Ranges: Range limits II

August 7, 2003: Issue 65

SIM STYLE: If I use an ampersand (&) to replace the word “and” in a series, do I still use the serial comma?
No. The two marks appear awkward together.
incorrect: Style, News, & Inspiration
correct: Style, News & Inspiration

Note: An ampersand should be used only in display type, usually headlines or cover blurbs, for visual appeal. In all other uses, the word “and” is most often appropriately written out.

GRAMMAR: Is it correct to specify a range, then add “or more”?
No. Any time we give a range, it should be considered all-encompassing. Usually when we see this construction, it’s with prices or temperatures, where we intend to give a typical range yet indicate the value may sometimes go higher.
example: The widgets cost $20-$40 or more.

The problem with this construction is that the “or more” makes the upper boundary indefinite, rendering the numbers themselves meaningless. A tweak in the wording, to offer either slightly less or slightly more information, is usually all it takes to fix the problem.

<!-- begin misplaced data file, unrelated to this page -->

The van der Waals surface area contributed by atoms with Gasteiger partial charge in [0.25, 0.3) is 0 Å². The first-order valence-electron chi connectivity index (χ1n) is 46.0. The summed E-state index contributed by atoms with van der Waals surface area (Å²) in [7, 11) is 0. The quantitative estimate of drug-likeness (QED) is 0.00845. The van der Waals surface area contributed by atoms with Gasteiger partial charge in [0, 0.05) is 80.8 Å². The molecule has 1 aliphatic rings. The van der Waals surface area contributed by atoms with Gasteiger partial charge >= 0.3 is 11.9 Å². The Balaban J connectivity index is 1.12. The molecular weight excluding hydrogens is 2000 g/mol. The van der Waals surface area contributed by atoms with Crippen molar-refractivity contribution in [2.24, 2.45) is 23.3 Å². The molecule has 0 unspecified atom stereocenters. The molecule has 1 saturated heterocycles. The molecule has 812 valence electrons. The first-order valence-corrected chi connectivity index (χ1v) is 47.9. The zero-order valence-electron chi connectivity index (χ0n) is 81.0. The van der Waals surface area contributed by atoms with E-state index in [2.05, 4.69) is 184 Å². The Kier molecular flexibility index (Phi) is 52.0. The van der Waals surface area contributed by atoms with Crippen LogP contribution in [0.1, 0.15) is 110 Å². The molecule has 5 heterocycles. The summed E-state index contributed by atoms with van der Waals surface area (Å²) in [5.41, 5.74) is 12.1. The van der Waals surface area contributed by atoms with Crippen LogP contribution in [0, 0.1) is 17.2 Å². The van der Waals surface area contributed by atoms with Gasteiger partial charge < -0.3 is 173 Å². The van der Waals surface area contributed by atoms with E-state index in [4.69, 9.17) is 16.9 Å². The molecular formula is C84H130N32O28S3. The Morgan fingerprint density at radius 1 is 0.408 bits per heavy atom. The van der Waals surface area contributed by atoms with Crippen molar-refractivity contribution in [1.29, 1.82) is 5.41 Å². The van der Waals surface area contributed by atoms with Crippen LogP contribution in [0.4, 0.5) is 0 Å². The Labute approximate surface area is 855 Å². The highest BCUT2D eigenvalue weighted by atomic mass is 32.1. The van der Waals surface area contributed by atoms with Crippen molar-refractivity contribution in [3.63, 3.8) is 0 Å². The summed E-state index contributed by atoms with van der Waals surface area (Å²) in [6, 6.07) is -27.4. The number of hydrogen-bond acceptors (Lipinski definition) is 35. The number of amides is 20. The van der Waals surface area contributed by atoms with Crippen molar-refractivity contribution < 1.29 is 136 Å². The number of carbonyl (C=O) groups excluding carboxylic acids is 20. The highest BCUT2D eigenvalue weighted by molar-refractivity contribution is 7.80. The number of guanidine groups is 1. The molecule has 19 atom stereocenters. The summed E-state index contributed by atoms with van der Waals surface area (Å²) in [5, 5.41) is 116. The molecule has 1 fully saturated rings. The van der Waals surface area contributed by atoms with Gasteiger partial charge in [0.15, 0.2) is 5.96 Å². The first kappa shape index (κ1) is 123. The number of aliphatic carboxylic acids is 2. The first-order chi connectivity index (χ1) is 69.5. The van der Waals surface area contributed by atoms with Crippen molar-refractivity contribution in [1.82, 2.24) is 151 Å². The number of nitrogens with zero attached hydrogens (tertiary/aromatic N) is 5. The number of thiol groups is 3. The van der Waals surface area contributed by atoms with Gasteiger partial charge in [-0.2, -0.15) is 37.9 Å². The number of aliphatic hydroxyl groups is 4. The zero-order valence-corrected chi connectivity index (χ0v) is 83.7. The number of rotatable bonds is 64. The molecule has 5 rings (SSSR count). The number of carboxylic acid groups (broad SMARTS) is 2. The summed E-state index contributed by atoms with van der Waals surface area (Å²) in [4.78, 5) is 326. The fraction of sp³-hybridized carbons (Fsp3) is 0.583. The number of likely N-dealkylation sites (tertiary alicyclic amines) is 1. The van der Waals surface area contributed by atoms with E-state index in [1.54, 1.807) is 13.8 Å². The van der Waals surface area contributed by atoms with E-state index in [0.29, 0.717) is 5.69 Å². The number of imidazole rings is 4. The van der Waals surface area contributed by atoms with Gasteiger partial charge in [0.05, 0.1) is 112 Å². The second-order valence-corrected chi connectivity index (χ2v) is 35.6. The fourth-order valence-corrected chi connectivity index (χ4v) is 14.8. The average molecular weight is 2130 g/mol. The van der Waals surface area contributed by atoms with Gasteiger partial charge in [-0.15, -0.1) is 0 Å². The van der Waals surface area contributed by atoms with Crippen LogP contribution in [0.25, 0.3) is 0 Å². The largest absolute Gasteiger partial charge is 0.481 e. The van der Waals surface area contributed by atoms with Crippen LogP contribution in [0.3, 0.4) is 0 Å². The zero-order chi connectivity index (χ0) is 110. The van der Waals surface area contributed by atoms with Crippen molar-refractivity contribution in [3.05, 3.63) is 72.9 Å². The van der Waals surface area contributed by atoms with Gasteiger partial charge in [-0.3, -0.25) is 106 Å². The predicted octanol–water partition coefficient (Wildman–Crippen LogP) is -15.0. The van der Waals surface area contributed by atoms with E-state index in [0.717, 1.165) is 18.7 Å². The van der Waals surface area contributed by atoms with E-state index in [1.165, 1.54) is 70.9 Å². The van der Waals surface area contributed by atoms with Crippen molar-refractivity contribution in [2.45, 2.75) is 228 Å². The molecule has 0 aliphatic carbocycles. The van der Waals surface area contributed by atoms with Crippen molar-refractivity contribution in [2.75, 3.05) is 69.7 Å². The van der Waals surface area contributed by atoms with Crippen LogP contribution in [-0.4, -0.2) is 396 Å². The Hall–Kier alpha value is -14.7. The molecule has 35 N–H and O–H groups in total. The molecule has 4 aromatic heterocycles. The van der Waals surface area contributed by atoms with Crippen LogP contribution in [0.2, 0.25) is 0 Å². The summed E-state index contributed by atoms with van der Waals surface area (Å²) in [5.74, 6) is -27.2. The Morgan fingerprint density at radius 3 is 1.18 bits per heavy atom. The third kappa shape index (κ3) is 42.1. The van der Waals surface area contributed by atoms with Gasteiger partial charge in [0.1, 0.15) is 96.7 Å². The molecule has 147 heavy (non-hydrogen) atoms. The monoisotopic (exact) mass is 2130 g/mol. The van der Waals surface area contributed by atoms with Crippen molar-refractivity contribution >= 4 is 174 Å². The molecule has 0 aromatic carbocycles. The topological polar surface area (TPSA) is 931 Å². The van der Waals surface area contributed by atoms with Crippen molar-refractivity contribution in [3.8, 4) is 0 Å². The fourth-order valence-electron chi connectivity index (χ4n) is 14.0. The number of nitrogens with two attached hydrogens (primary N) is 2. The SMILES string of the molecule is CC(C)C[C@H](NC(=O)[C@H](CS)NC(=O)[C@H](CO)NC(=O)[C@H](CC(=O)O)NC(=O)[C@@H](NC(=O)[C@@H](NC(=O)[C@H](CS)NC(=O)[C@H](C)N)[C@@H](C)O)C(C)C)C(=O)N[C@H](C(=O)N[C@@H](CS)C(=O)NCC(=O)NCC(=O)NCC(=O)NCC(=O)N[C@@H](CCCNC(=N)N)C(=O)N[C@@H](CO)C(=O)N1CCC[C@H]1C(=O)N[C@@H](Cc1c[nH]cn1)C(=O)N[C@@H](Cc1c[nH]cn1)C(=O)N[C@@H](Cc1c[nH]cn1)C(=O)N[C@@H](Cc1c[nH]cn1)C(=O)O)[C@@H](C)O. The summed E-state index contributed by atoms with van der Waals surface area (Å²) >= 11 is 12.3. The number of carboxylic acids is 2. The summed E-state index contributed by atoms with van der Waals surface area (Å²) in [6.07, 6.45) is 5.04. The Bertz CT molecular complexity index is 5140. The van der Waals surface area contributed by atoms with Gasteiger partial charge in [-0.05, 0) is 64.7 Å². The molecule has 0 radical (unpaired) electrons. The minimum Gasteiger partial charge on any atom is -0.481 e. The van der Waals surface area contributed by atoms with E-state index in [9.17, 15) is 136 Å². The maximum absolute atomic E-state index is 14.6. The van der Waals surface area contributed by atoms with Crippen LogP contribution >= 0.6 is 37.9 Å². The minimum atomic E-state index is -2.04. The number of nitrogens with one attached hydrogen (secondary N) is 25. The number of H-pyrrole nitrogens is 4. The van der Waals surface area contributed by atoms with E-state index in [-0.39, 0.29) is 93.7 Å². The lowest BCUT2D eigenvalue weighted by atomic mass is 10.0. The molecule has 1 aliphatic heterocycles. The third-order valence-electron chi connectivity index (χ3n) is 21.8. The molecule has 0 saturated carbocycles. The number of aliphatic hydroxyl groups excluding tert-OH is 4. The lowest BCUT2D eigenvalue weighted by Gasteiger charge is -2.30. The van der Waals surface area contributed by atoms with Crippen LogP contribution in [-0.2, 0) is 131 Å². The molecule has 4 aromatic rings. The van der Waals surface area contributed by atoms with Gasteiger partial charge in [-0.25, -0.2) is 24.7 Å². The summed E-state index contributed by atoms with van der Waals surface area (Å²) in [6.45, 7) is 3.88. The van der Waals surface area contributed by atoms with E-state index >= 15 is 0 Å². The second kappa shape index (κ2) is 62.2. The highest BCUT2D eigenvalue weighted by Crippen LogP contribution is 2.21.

correct: A typical widget costs $20-$40.
correct: Most widgets cost $20-$40, but some can cost as much as $100.

I tend to prefer the “slightly less information” tack. Even the least savvy consumers know that just because they can pick up a toilet seat at Home Depot for $25 doesn’t mean J.Lo and Ben aren’t going to drop $100,000 for a diamond-encrusted model. The sky is almost always the limit, and there’s usually not much to be gained by pointing that out.

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